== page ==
Ethiopia’s capital city is Addis Ababa. It was founded in 1886 and is Ethiopia’s biggest city, with a population of 3,384,569 people according to the 2007 population census and a 3.8 percent annual growth rate.
The city is located at the foot of Mount Entoto and is part of the Awash River’s watershed. The city climbs from its lowest point in the southern perimeter, at Bole International Airport, at 2,326 meters (7,631 feet) above sea level, to almost 3,000 meters (9,800 feet) in the Entoto Mountains to the north.
Addis Ababa is both a city and a state since it is a chartered city (ras gez astedader). It is the headquarters of the African Union, as well as its predecessor, the OAU. It also houses the headquarters of the UN Economic Commission for Africa (ECA) as well as a number of other continental and international institutions. Due to its historical, diplomatic, and political importance for the continent, Addis Ababa is sometimes referred to as “Africa’s political capital.”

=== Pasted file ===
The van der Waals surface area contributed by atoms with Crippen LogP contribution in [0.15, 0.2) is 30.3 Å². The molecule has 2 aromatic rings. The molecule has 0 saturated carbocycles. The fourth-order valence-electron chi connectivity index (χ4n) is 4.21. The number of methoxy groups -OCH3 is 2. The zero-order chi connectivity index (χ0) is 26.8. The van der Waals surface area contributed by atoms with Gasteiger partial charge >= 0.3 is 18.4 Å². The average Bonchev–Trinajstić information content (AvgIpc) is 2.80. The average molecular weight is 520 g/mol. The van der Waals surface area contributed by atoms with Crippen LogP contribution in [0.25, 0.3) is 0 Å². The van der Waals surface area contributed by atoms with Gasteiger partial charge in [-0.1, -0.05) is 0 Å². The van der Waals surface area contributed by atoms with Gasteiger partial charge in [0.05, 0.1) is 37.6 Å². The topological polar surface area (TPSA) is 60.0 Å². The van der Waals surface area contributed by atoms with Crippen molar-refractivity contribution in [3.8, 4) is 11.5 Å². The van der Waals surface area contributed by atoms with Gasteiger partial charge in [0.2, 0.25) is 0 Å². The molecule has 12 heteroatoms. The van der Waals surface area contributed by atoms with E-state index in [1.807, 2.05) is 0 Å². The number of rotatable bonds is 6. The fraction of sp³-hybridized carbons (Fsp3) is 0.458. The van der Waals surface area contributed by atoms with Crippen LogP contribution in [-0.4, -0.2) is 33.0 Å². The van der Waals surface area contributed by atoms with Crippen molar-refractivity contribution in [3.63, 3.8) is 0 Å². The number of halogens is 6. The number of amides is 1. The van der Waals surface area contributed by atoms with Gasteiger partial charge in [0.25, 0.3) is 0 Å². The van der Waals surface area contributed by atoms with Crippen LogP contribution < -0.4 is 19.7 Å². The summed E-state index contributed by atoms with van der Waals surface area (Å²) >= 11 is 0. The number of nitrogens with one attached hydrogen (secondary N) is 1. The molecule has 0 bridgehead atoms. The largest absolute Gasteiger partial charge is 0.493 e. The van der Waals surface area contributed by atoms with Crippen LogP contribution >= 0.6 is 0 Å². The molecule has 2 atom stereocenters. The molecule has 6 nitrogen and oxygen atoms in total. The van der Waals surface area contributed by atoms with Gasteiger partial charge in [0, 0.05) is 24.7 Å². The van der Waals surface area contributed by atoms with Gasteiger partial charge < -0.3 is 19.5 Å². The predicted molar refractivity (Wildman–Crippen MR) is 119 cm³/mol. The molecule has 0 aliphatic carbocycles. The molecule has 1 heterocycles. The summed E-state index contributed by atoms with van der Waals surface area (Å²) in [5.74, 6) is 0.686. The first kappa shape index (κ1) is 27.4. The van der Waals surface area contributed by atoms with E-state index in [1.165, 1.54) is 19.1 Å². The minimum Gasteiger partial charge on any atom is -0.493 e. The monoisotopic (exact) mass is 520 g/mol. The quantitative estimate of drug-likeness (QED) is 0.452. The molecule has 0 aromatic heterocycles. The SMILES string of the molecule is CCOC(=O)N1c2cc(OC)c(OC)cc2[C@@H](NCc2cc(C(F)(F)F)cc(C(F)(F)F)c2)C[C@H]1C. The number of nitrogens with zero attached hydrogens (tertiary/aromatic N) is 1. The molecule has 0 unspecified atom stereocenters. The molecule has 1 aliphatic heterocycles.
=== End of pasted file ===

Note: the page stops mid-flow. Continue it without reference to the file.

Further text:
The city is inhabited by Ethiopians from various locations, with up to 80 ethnicities speaking 80 languages and adhering to a diverse range of religious groupings.
You’ll probably find the stroll from Meskel Square to Sidest Kilo to be pretty fun and informative. The Africa Hall, the palaces, and the Parliament building, the Hilton Hotel, the magnificent architectural adventure that houses the Ministry of Foreign Affairs, the Sheraton Hotel, the first modern school (built by Emperor Menelik II in the 1880s), the Trinity Orthodox cathedral, the National Museum, and the Addis Ababa University are all worth seeing (which hosts a former palace and museum).